Ben Fong-Torres, our very own Renaissance man -- author, broadcaster, and former senior editor and writer at Rolling Stone Magazine -- still gets called to be a TV talking head. Especially when the subject is pop music, and stars like The Boss, Bruce Springsteen.
For a moment there, I thought Bruce Springsteen had died. Back at my home office after a lunch in San Francisco, I had messages from a TV network and a local station, wanting to interview me about the Boss.
That's usually a bad sign. Previously, I've been called to weigh in on the deaths of George Harrison, John Lennon, John Entwistle, Waylon Jennings, Bill Graham, John Belushi you get the idea. A pop figure dies; my phone starts ringing.
But no. They wanted to talk about Bruce because he'd just released a new CD, The Rising, and it was getting the royal media treatment. The cover of Time. A five-star review in Rolling Stone, which offered "the gospel according to Bruce." A live mini-concert on the Today show, broadcast from his troubled but fabled hometown, Asbury Park, New Jersey.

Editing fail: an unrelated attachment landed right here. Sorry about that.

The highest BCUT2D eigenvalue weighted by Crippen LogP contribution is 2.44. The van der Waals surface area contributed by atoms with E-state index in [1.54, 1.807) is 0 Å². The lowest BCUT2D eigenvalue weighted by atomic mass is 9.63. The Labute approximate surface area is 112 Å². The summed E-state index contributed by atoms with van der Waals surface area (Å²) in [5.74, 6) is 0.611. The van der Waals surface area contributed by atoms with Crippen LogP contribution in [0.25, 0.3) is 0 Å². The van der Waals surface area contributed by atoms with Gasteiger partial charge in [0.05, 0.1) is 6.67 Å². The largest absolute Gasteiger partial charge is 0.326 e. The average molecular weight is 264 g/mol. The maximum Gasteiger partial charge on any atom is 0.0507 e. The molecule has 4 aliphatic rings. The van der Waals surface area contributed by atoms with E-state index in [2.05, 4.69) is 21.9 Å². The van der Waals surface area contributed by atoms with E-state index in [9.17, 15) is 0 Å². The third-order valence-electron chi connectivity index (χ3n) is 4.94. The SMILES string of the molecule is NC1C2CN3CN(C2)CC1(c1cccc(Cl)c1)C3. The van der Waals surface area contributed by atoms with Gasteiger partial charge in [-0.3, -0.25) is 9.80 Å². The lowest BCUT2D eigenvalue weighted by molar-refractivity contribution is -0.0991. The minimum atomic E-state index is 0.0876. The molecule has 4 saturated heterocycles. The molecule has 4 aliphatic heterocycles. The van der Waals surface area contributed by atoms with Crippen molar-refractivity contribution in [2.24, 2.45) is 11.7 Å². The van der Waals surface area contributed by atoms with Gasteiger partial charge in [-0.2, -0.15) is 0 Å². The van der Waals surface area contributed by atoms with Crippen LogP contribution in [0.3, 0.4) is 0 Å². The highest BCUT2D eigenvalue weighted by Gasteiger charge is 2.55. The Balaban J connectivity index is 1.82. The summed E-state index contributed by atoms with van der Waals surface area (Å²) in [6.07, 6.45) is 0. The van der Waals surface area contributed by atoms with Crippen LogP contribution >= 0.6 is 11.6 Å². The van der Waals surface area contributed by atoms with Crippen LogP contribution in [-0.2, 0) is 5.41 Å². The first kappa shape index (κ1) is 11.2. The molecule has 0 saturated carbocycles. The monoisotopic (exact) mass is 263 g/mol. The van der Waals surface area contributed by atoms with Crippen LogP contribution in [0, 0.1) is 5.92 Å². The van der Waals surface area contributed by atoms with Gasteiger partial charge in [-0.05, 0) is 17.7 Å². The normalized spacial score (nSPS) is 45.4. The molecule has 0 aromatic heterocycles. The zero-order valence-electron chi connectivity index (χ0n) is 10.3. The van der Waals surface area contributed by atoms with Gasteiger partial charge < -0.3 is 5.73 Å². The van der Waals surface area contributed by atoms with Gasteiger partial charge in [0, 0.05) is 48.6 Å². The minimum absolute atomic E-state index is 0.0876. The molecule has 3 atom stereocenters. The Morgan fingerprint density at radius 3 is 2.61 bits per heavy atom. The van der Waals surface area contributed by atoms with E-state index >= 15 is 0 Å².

This is the way it is these days with acts from the Baby Boomer generation. Because boomers now run the controls at media outlets, stories that were sniffed at years ago are now Page One: McCartney weds; the Who plows on, and, of course, anything Elvis.
But Springsteen does give good hype. His recording truly is significant, inspired, as it is, mostly by September 11 [and can we PLEASE stop calling it "9-1-1," as someone on CNBC just...